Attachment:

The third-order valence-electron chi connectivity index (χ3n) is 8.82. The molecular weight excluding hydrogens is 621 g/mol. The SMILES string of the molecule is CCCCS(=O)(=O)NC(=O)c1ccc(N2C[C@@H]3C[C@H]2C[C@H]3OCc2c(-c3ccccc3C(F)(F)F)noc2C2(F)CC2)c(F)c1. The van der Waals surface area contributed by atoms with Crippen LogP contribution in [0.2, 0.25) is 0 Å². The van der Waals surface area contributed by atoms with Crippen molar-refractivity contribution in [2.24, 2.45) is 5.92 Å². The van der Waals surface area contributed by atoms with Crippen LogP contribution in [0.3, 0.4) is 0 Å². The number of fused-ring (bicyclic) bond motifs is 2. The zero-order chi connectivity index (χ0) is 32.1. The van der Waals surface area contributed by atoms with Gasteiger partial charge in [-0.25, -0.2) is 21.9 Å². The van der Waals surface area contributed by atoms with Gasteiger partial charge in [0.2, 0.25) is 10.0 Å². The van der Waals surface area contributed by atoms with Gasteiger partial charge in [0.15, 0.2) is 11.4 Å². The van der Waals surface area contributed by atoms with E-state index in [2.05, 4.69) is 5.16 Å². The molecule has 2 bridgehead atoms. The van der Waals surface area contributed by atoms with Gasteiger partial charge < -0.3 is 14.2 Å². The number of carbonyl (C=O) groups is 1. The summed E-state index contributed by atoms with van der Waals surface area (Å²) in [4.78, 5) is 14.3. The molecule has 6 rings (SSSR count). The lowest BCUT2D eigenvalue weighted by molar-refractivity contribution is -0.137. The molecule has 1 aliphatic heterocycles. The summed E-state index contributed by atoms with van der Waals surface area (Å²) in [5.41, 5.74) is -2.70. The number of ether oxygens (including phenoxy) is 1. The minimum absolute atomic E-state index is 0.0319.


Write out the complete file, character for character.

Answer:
The third-order valence-electron chi connectivity index (χ3n) is 8.82. The molecular weight excluding hydrogens is 621 g/mol. The SMILES string of the molecule is CCCCS(=O)(=O)NC(=O)c1ccc(N2C[C@@H]3C[C@H]2C[C@H]3OCc2c(-c3ccccc3C(F)(F)F)noc2C2(F)CC2)c(F)c1. The van der Waals surface area contributed by atoms with Crippen LogP contribution in [0.2, 0.25) is 0 Å². The van der Waals surface area contributed by atoms with Crippen molar-refractivity contribution in [2.24, 2.45) is 5.92 Å². The van der Waals surface area contributed by atoms with Crippen LogP contribution in [0.3, 0.4) is 0 Å². The number of fused-ring (bicyclic) bond motifs is 2. The zero-order chi connectivity index (χ0) is 32.1. The van der Waals surface area contributed by atoms with Gasteiger partial charge in [-0.25, -0.2) is 21.9 Å². The van der Waals surface area contributed by atoms with Gasteiger partial charge in [0.2, 0.25) is 10.0 Å². The van der Waals surface area contributed by atoms with Gasteiger partial charge in [0.15, 0.2) is 11.4 Å². The van der Waals surface area contributed by atoms with E-state index in [2.05, 4.69) is 5.16 Å². The molecule has 2 bridgehead atoms. The van der Waals surface area contributed by atoms with Gasteiger partial charge < -0.3 is 14.2 Å². The number of carbonyl (C=O) groups is 1. The summed E-state index contributed by atoms with van der Waals surface area (Å²) in [4.78, 5) is 14.3. The molecule has 6 rings (SSSR count). The lowest BCUT2D eigenvalue weighted by molar-refractivity contribution is -0.137. The molecule has 1 aliphatic heterocycles. The summed E-state index contributed by atoms with van der Waals surface area (Å²) in [5.41, 5.74) is -2.70. The number of ether oxygens (including phenoxy) is 1. The minimum absolute atomic E-state index is 0.0319.